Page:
Child support is less controversial, just like government programs that benefit children. Everyone seems to realize the need and have less resistance. However, the amount can be an issue of discontent. For a payor parent who complains about the amount of support being paid per the presumptive child support guidelines, I like to point out that he or she would be spending way more if primary of the child. Parenting is expensive, and children should not suffer simply because their parents got a divorce. An added benefit of child support, over governmental assistance to child-focused funding, is that it makes a direct impact on a family member versus children of strangers. These are your children you are benefitting, and that is a good thing!
As I finish this, I wonder if I should not have mixed politics and divorce. Again, I hope that I have not offended anyone. Obviously each political party has attractive qualities, and an open mind and acceptance of others’ opinions can lead to far more success than close mindedness standstills. In a divorce, like in politics, more gets accomplished when we work together than against each other. The key is to have realistic expectations, a willingness to see that that the family is continuing just in a different form, and be open to different alternatives.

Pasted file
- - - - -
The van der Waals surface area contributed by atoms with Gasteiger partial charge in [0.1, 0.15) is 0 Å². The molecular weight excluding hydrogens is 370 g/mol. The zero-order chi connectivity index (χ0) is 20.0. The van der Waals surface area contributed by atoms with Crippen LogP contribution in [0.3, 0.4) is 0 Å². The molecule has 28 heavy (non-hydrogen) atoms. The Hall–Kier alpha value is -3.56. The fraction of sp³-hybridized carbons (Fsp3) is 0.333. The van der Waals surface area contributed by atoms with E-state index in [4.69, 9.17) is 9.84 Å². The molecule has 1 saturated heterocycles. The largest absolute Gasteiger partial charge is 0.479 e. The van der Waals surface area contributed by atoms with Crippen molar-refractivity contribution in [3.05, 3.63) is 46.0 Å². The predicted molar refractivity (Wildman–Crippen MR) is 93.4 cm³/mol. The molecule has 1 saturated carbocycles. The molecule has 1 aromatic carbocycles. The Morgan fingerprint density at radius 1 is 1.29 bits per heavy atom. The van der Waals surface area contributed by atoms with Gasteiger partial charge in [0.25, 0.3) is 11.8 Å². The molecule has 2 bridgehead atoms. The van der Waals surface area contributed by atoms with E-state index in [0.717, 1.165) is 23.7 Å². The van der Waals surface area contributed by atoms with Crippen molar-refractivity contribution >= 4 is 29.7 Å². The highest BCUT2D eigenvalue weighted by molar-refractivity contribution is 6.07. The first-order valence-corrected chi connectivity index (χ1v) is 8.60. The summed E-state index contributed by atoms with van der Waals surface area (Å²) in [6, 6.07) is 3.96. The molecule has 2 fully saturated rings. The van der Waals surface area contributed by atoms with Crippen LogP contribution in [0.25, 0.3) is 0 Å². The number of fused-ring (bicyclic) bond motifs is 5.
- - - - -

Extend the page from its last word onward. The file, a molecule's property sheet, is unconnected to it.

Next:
I will be very direct. The internet is not the best family law attorney. There are misstatements, fact-specific anecdotes, and pure misinformation. It can be a fine starting place. A person can look up what is required for Colorado to have jurisdiction to enter a divorce decree, or see what the filing fee is. If they find a reputable site, a person may even be able to get a fairly good idea as to what child support will be. However, for accurate answers about the law, and the law as applied to the facts of a specific case, there is no substitute for an in-person meeting with an excellent family law practitioner.